The most persistent organizational principle of the 10-1 City Council has been never to do today what can be put off until tomorrow – or until next week. It's not entirely intentional; as often as not, the combination of institutional rules imposed by the state on municipalities and the sheer (and growing) volume of city business make it difficult to work through Council agendas with anything approaching efficiency. That pattern repeatedly has meant – as it does this week – postponed business piling up like Fibber McGee's closet. (If you're mystified by that ancient reference, YouTube saves everything.)
So City Hall enters December and the year-end in a familiar place: plenty of work begun and pending, hanging fire, looking toward February of 2018 (and the early rumblings of an election campaign). To their credit, this week Council altered the weekly schedule to move its most contentious matter – the public hearing on the proposed Austin Police Association contract – to its own Wednesday meeting (still in progress as the Chronicle goes to press), in hopes of providing a little more time for today's (Dec. 14) hefty agenda.
Meanwhile, it's useful to take stock of year-end matters that will follow the Council and city into 2018. A few will buzz through the chambers today.
• Soccer on the Colorado: This is a relatively new problem, imposed by an Ohio professional soccer franchise getting wanderlust and looking for a new municipal patsy – er, fan base – to offer up a prime piece of Downtown real estate and a diverse, fairly flush clientele for ticket sales. The Parks and Rec staff issued a preliminary report this week on potential stadium sites (including the club's preferred Butler Shores), but the siting, the financing, and the neighborhood politics issues will carry this debate into the spring. (Parkland privatization in Austin rhymes with Trouble in River City.)
• In the Swim: As if the beleaguered PARD staff didn't have enough problems, this week also welcomes the long anticipated Aquatic Master Plan for what will apparently be a brief appearance before being punted to 2018. Council members heard the potential price tag to address deteriorating pool conditions and neighborhood inequities – an estimated $124 million – and blanched. (Jimmy Flannigan: "This is insane.") After decades of neglect, the costs won't get any lower – but existing infrastructure bond proposals have already hit $650 million, so Council's problem won't get any easier.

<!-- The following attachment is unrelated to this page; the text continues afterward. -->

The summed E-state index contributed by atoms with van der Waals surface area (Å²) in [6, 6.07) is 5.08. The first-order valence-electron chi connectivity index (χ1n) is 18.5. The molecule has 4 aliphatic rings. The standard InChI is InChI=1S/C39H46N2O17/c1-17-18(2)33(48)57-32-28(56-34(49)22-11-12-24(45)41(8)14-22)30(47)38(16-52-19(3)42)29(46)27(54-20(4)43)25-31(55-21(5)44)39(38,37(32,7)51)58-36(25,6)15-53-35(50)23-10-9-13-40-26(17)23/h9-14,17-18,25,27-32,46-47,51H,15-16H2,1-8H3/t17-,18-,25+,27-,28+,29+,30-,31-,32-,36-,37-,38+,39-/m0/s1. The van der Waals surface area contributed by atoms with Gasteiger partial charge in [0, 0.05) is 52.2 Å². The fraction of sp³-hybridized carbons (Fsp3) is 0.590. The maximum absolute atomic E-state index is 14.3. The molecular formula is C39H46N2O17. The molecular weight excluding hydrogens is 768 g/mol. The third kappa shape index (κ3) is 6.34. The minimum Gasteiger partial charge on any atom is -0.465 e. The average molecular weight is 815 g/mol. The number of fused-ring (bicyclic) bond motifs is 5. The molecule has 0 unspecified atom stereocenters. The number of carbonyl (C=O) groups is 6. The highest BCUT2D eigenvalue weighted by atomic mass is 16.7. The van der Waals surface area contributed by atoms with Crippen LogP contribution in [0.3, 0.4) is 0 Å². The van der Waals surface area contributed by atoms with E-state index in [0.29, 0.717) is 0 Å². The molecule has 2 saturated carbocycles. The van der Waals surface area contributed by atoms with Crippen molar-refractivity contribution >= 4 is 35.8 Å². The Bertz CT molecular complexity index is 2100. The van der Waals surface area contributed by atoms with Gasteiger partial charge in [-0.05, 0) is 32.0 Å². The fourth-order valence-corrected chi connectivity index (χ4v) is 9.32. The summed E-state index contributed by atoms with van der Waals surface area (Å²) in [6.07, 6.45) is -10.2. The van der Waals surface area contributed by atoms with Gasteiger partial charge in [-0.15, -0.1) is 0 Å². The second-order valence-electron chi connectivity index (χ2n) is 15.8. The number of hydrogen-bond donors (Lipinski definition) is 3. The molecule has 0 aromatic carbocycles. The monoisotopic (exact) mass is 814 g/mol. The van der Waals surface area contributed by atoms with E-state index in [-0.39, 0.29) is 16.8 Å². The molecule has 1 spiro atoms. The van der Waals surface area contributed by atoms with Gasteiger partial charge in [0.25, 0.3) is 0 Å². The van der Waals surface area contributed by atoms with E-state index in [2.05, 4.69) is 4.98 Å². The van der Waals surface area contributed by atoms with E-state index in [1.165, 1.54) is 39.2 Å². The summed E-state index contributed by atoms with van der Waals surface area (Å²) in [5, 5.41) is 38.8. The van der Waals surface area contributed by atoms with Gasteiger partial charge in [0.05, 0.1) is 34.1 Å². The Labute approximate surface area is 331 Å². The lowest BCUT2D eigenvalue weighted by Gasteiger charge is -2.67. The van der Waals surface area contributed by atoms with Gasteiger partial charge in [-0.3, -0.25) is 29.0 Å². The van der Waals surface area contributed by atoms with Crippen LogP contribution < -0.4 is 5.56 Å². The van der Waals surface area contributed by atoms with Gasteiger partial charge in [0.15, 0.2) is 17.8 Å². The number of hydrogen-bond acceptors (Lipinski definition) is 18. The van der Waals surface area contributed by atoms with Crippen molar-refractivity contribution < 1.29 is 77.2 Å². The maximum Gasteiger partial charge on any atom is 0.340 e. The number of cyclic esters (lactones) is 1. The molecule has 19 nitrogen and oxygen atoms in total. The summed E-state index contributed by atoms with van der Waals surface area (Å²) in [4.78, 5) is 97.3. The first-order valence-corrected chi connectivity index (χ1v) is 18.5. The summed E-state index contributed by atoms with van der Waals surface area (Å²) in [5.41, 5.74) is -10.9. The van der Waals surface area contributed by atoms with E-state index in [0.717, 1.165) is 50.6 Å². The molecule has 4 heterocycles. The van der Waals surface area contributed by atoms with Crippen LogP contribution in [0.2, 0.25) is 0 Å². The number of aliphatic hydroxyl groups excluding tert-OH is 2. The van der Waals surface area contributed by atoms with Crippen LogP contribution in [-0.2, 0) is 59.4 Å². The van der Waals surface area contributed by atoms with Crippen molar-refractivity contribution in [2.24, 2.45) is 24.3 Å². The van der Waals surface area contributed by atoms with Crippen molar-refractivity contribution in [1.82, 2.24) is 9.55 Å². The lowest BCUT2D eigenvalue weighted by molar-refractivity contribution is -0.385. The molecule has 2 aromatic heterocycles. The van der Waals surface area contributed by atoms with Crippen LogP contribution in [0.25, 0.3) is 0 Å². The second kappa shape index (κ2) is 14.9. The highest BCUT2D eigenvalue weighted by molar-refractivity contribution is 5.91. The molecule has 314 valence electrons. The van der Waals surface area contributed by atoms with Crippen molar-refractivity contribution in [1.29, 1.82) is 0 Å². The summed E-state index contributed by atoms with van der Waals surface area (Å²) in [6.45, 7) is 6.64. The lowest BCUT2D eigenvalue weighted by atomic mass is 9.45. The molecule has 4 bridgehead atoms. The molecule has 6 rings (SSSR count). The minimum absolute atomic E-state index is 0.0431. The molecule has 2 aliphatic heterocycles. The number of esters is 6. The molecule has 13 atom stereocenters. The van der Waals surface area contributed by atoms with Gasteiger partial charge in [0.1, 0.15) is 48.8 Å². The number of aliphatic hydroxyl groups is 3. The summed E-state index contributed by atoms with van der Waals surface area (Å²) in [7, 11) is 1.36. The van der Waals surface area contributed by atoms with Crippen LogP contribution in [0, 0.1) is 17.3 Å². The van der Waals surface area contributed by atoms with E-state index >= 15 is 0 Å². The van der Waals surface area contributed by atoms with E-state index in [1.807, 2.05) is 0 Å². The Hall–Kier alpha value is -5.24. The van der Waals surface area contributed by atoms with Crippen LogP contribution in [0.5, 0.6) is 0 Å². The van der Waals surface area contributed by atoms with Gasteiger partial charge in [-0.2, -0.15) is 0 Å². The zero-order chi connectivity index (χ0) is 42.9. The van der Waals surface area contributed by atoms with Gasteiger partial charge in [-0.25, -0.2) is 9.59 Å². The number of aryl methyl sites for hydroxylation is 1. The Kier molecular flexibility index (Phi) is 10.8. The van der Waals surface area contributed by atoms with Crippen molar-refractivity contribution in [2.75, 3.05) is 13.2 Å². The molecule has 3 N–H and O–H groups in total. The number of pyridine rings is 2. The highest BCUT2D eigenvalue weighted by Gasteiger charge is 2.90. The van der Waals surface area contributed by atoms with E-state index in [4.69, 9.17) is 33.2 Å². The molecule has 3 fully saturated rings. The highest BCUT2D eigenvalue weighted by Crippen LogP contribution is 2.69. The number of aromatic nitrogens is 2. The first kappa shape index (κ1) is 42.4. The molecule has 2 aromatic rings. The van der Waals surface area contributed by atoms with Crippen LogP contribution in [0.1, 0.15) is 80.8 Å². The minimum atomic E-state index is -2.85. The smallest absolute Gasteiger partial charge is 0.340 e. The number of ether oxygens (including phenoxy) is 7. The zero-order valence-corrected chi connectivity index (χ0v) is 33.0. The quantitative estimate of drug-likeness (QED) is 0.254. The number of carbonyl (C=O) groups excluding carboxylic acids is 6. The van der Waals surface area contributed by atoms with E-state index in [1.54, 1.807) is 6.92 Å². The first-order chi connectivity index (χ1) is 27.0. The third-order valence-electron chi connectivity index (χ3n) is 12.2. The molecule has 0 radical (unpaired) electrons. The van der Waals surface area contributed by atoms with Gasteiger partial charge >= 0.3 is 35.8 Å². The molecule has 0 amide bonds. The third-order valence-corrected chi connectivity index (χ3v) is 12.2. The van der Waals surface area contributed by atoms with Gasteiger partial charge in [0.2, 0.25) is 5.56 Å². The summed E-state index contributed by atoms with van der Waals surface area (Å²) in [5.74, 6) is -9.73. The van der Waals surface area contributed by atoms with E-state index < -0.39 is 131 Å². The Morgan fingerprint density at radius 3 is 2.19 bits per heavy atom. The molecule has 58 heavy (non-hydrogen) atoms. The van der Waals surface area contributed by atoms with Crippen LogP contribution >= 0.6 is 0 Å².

• Still Puzzled: Dais tension over Mayor Steve Adler's "Downtown Puzzle" resurfaced at Tuesday's work session, primarily concerning its central component of a Convention Center expansion triggering new hotel tax funding to address a brace of other Downtown needs. Council appears ready today to commission UT's Center for Sustainable Development to spend a year studying the question – so perhaps we'll be having this same conversation next December.
The problems listed above are relatively specific conundrums. Others still unresolved that loom larger over the whole city include:
• Transportation: Even the vexing soccer stadium decision would be less so if Austin had begun taking steps to address its woeful lack of substantial mass transit. That's on us as much as City Hall: Voters have repeatedly turned away rail proposals as too expensive, opting instead for more spending on highways that promote more residential sprawl and immediately fill with even more single-occupancy vehicles. The Mobility Bond will help somewhat – but until Austin seriously addresses mass transit, consider yourself stuck in traffic.
• #FixtheCode: The hottest ongoing political arguments are over CodeNEXT, also postponed, but certain to resume in earnest with the February release of draft three. After decades of amendments and years of planning, nearly everybody agrees that the land use code demands revision – but neither Council nor the commissions have yet developed a consensus on what those revisions should ultimately be. Impatience collides with intransigence: not a good formula for progress.
• Policing Police: Whatever this week's decision on the APA contract, Council and the city face continuing issues over officer hiring, training, discipline, and accountability. That these are national as well as local problems – indeed, a cultural crisis akin to gun violence – does not make the solutions any easier (or less expensive). Erasing the meet-and-confer process (with one of the few unions allowed to function in right-to-work Texas) might be emotionally satisfying, but it is unlikely to give city management (or Council) any additional policy leverage going forward. Moreover, policing is also a perennial budget issue that inevitably affects all other city needs, including those that also sustain public safety and quality of life. If there's a core solution ... neither this Council nor its predecessors have found it.
That's a fairly imposing year-end holdover list, and we haven't even touched on city budget planning, nor the larger questions of Austin's rising living costs, and the increasing responsibilities of cities to address national problems – immigration, climate change – that the state and federal authorities have abandoned or aggravated.
Sorry to end on such a December bummer – and despite it all: Happy Holidays!
Copyright © 2021 Austin Chronicle Corporation. All rights reserved.